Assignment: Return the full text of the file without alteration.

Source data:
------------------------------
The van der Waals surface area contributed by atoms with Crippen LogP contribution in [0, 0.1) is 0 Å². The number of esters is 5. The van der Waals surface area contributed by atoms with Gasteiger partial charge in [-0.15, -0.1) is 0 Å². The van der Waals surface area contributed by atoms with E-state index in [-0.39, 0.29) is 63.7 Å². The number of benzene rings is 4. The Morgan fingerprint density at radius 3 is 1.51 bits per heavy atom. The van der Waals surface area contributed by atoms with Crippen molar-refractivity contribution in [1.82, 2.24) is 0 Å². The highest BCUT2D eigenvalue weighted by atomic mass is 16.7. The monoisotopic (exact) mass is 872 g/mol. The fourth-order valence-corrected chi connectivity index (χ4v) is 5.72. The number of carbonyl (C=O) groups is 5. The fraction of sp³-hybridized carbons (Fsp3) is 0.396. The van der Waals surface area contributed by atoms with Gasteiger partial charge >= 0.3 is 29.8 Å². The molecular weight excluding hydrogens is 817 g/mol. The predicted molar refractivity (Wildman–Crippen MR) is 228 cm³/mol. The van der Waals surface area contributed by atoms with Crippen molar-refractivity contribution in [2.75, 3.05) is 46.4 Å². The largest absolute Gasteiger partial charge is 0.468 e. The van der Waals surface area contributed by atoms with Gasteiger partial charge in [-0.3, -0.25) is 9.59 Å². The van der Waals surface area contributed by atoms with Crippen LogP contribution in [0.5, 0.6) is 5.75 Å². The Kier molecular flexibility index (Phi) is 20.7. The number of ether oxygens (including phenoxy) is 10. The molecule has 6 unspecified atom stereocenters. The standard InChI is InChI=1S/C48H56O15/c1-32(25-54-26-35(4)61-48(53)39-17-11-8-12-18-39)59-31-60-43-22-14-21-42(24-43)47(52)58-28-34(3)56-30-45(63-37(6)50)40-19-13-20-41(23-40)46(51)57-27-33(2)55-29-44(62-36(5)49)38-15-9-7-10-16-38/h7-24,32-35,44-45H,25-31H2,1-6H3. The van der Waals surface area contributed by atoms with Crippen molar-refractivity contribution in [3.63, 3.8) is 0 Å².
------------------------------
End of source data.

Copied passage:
The van der Waals surface area contributed by atoms with Crippen LogP contribution in [0, 0.1) is 0 Å². The number of esters is 5. The van der Waals surface area contributed by atoms with Gasteiger partial charge in [-0.15, -0.1) is 0 Å². The van der Waals surface area contributed by atoms with E-state index in [-0.39, 0.29) is 63.7 Å². The number of benzene rings is 4. The Morgan fingerprint density at radius 3 is 1.51 bits per heavy atom. The van der Waals surface area contributed by atoms with Crippen molar-refractivity contribution in [1.82, 2.24) is 0 Å². The highest BCUT2D eigenvalue weighted by atomic mass is 16.7. The monoisotopic (exact) mass is 872 g/mol. The fourth-order valence-corrected chi connectivity index (χ4v) is 5.72. The number of carbonyl (C=O) groups is 5. The fraction of sp³-hybridized carbons (Fsp3) is 0.396. The van der Waals surface area contributed by atoms with Gasteiger partial charge >= 0.3 is 29.8 Å². The molecular weight excluding hydrogens is 817 g/mol. The predicted molar refractivity (Wildman–Crippen MR) is 228 cm³/mol. The van der Waals surface area contributed by atoms with Crippen molar-refractivity contribution in [2.75, 3.05) is 46.4 Å². The largest absolute Gasteiger partial charge is 0.468 e. The van der Waals surface area contributed by atoms with Gasteiger partial charge in [-0.3, -0.25) is 9.59 Å². The van der Waals surface area contributed by atoms with Crippen LogP contribution in [0.5, 0.6) is 5.75 Å². The Kier molecular flexibility index (Phi) is 20.7. The number of ether oxygens (including phenoxy) is 10. The molecule has 6 unspecified atom stereocenters. The standard InChI is InChI=1S/C48H56O15/c1-32(25-54-26-35(4)61-48(53)39-17-11-8-12-18-39)59-31-60-43-22-14-21-42(24-43)47(52)58-28-34(3)56-30-45(63-37(6)50)40-19-13-20-41(23-40)46(51)57-27-33(2)55-29-44(62-36(5)49)38-15-9-7-10-16-38/h7-24,32-35,44-45H,25-31H2,1-6H3. The van der Waals surface area contributed by atoms with Crippen molar-refractivity contribution in [3.63, 3.8) is 0 Å².